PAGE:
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Resourced for Success: Enrollment and Retention Advice from College Executives

It’s no secret the ecosystems of Continuing Education and Workforce Development are experiencing substantial change.  

Data from the National Student Clearinghouse recently revealed some worrying insights on student tendencies. More than 39 million Americans who have left college without earning a credential, with 26% of total learners—and 41% of community college students—leaving after their first year. Additionally, two thirds of adults who are considering higher education enrollment say they would prefer non-degree or alternative credentials.  

Undeniably, the pandemic has enflamed this challenge, with enrollment numbers dropping by 1.4 million students since 2019.  

So, what does this mean for higher ed leaders trying to navigate this landscape? It’s time to hit the drawing board and modify your business strategies. 

Modern Campus recently partnered with The Chronicle of Higher Education to host “Resourcing the Modern College to Serve Modern Learners”— a webinar in which two community college presidents discussed how they’ve pivoted their institutional strategies and objectives to drive student enrollment, retention and success. 

Meet the panelists: 

  • Thomas Stith, President of North Carolina Community College System 
  • Dr. Brenda Hellyer, Chancellor of San Jacinto Community College 

Here are the top lessons gleaned from that discussion.

4 Lessons for Continuing Education Leaders


1. Clearly demonstrate the value of higher ed.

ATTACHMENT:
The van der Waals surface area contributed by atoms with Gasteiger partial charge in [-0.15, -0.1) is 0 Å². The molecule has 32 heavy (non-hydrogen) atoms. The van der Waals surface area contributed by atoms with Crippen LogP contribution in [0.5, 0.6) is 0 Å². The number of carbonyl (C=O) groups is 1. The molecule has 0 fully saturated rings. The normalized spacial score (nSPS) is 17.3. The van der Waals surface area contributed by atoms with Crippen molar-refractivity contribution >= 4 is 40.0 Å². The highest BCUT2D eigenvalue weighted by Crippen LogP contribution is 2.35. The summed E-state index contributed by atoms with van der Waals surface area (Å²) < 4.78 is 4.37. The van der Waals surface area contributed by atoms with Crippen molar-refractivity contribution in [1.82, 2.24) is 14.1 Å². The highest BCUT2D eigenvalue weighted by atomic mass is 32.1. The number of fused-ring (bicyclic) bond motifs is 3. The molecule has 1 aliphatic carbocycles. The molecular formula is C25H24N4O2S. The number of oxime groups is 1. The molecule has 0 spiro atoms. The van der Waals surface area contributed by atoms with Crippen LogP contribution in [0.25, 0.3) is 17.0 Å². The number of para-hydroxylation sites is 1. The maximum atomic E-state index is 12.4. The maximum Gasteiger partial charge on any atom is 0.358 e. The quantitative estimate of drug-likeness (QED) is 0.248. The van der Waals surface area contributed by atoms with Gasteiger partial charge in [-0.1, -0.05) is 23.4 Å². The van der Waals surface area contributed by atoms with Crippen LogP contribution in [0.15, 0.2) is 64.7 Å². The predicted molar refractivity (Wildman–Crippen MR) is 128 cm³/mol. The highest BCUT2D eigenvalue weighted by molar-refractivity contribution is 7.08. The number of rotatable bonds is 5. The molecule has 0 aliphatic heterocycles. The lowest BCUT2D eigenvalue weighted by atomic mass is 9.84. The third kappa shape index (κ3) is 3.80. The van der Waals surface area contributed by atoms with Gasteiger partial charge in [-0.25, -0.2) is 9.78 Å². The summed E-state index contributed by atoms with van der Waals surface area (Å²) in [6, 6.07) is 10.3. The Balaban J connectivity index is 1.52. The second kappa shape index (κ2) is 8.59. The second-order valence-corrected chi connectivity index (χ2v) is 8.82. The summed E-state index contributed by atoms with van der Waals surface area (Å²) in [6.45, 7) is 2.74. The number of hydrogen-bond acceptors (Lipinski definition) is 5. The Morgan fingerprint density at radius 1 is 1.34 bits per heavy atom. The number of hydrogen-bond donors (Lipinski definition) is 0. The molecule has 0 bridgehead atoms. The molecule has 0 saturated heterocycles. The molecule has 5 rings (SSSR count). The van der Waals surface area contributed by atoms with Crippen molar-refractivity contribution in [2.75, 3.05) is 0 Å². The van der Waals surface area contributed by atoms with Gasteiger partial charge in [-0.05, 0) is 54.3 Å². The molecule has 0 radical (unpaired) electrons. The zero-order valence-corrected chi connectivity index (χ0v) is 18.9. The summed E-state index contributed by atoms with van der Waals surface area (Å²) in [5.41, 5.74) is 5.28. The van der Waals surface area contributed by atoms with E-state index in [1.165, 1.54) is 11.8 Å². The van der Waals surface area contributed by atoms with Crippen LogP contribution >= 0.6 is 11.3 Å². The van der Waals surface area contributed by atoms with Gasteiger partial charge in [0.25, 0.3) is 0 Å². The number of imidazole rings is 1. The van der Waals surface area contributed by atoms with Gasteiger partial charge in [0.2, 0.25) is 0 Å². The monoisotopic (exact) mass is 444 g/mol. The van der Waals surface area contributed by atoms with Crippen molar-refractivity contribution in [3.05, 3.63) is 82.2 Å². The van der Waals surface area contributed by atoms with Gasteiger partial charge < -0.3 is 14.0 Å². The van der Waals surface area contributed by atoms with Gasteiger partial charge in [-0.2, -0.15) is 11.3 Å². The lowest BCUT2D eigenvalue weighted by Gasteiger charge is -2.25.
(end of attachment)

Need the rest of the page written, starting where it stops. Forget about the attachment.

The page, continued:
CE leaders must be prepared to show students what they stand to gain after program completion.  
Dr. Hellyer said that more students are asking what’s going to happen after graduation: “What kind of earnings are they going to get after they earn a credential?”  

To that end, student success stories—along with income predictions and job prospecting data—should be readily available data for all prospective and current students. Prior to the pandemic, San Jacinto Community College worked closely with local high schools to ensure that school counsellors met with parents and students about their higher ed choices. This simple strategy helped the college to respond to any concerns from anxious or apprehensive students. 

2. Regularly assess program curriculum with job outcomes. 

It’s important for students and prospects to know you have their best interests at heart. Students are far more likely to enroll in and complete their program if they are confident their curriculum is frequently updated and aligned with current labor market demand.  

Dr. Hellyer stressed the value of forming advisory councils and regularly discussing the state of various job industries—a practice that has become standard at her college. She said that higher ed leaders will sometimes have to make the difficult decision to eliminate programs that no longer serve their students. 

“We’ve done that with other programs and other courses that don’t align to labor market data to where our students are going to be able to earn family living wages,” she said. “It takes a lot of leadership and a lot of commitment from an institution, knowing that if it’s not working, we’re going to either fix it or get rid of it.”